Dead Space or Green Space? Thoughts on Final Resting Places in the Jersey Landscape

NJ Urbanthinker Original Material

By Brian Kempf

April 20th, 2017

My dad always told me that the thing about the cemetery business was that folks are dying to get in. Like other dad jokes, they represent the wisdom of the ages distilled into a one-liner potent enough to clear tables at family parties. But these days, I’m hard-pressed to find anyone my age who wants to be buried. My girlfriend wants to naturally decompose and turn into soil that can nourish a tree. My sister takes after Frank from It’s Always Sunny in Philadelphia (“When I’m dead, just throw me in the trash”), and I’m inclined towards the treatment Steve Buscemi’s character got in The Big Lebowski.

Our attitudes about death may well be a product of our age, but there is something else to it. According to the National Funeral Directors’ Association, cremations were expected to exceed burials by 2015. Cremation rates have actually increased from 32.3% in 2005 to 51.6% (projected) by 2017. According to the NFDA, the median cost of a funeral with viewing and burial has risen by 28.6% to $7,181 between 2004 and 2014.  A scan of news headlines tells a story of cemeteries running out of room. It may be ill-advised to say that the burial industry is dying, but the business of death is certainly changing.

Becoming interred may be the most expensive real estate decision an average person could make on a price per square foot basis. The average coffin is about 16 square feet in size, and a casket usually goes for about $2,000. At a price of $125/square foot, it is 48% higher than the average price per square foot for a single-family house in the United States, and about 12% higher than the average price for a single family house in the northeast. Burial is a seriously expensive undertaking, and it’s small wonder that families and loved ones opt for a less expensive option, or a more modest option in line with the deceased’s wishes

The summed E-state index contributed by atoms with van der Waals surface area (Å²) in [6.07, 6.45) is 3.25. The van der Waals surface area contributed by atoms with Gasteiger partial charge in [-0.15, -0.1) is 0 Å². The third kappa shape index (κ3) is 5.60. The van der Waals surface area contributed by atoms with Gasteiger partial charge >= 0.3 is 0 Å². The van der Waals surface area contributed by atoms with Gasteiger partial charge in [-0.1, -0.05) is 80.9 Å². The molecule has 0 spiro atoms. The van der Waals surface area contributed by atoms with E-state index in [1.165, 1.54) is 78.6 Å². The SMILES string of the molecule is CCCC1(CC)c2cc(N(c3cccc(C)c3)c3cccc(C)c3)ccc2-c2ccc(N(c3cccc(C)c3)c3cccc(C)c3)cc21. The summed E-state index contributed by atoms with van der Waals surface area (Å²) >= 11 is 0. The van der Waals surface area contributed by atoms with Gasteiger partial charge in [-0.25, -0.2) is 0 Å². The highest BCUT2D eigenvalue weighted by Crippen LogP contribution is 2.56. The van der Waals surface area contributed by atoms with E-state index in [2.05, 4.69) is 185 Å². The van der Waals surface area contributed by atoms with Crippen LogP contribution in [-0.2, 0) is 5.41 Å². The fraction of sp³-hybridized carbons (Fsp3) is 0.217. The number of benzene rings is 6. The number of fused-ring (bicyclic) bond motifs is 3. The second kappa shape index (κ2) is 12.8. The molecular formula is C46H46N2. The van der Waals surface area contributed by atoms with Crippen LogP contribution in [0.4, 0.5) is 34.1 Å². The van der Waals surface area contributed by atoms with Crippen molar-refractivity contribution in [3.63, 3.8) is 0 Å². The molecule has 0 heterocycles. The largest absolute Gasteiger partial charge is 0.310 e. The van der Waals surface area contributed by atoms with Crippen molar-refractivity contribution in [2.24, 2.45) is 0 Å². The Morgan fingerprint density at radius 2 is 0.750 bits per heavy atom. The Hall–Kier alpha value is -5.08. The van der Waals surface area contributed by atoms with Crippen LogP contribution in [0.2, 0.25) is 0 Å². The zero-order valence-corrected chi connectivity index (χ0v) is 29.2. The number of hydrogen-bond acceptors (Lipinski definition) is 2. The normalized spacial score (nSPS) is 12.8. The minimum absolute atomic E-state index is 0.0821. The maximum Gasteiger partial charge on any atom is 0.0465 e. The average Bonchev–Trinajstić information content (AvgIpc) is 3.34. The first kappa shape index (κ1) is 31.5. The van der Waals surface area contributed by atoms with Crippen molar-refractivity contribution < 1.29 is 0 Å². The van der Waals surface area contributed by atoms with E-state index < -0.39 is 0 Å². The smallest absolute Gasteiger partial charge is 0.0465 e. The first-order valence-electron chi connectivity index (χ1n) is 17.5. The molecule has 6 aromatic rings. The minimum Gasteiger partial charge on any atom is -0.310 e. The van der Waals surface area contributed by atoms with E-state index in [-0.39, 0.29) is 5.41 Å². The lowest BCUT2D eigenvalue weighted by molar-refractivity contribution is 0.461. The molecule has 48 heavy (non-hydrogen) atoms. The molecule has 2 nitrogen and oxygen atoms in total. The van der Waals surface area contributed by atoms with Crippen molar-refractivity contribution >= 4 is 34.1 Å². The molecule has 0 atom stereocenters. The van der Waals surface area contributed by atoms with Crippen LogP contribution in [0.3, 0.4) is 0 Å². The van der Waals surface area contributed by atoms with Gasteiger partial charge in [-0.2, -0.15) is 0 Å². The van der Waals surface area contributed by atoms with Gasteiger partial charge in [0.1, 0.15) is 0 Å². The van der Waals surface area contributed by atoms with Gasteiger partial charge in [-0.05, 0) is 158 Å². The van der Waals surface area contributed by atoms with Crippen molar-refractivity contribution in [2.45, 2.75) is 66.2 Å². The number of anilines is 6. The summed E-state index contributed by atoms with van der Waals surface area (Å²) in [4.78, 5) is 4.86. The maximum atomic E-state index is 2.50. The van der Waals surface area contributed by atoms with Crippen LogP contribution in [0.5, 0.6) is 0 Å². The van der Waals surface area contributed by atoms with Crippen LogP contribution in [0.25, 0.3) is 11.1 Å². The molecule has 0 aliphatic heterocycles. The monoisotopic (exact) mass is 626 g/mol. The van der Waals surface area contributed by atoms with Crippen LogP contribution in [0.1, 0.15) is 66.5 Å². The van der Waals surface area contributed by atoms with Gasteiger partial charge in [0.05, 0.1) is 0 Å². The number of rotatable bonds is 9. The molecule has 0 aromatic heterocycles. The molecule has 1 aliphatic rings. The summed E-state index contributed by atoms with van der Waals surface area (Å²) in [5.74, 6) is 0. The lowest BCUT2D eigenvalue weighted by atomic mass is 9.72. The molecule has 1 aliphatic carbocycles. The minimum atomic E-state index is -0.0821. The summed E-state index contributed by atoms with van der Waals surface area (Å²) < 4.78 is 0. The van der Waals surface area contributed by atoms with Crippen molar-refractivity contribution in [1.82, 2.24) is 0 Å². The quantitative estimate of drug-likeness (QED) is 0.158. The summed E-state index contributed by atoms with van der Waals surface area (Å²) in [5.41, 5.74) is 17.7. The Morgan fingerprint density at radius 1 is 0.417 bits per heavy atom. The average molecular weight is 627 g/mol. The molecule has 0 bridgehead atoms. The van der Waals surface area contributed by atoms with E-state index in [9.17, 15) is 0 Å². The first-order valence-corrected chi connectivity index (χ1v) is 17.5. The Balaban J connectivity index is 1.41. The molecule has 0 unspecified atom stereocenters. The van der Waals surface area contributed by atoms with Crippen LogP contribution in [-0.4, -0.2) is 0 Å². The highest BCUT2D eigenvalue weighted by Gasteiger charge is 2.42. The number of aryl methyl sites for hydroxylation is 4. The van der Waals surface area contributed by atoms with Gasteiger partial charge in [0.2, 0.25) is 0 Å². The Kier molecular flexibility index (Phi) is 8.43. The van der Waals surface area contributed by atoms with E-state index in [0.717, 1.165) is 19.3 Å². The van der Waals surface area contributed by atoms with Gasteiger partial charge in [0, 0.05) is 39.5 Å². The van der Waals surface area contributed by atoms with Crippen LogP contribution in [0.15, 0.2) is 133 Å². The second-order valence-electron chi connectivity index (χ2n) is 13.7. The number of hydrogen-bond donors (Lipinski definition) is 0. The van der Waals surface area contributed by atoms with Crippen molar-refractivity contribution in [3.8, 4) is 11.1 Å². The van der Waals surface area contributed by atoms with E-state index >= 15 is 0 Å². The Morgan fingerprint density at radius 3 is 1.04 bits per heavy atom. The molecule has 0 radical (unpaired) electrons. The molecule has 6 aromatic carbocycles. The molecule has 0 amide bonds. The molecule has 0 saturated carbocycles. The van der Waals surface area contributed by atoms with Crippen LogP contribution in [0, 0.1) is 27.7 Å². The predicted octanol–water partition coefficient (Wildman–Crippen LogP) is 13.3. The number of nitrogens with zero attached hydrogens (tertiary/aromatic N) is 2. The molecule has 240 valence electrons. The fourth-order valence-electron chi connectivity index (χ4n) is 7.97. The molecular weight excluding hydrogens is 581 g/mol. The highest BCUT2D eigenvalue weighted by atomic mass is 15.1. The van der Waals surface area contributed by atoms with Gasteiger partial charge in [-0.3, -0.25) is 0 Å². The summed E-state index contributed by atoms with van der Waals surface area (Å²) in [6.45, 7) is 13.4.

When you think about these statistics, it’s easy to see how our views on burial places have evolved more broadly. Somehow, many of us have given less value to the idea that a final resting place (either in a coffin or urn) should be a predominantly spatial concern. Maybe it’s a generational idea: my grandfather is buried in a stoic cemetery in Paramus two miles from my grandparents’ old house, and my uncle is buried a mile and a half away from his old house in Middletown. But there is no family plot. In an era where massive suburbanization has resulted in many households owning smaller pieces of land than in centuries past, it’s not an entirely surprising trend. According to the New Jersey Cemetery Board, you have to apply to the Board to operate as a cemetery company in order to be buried on your own private property. An application for a Certificate of Authority is $500, and there are nine different laws under which you can organize a cemetery company.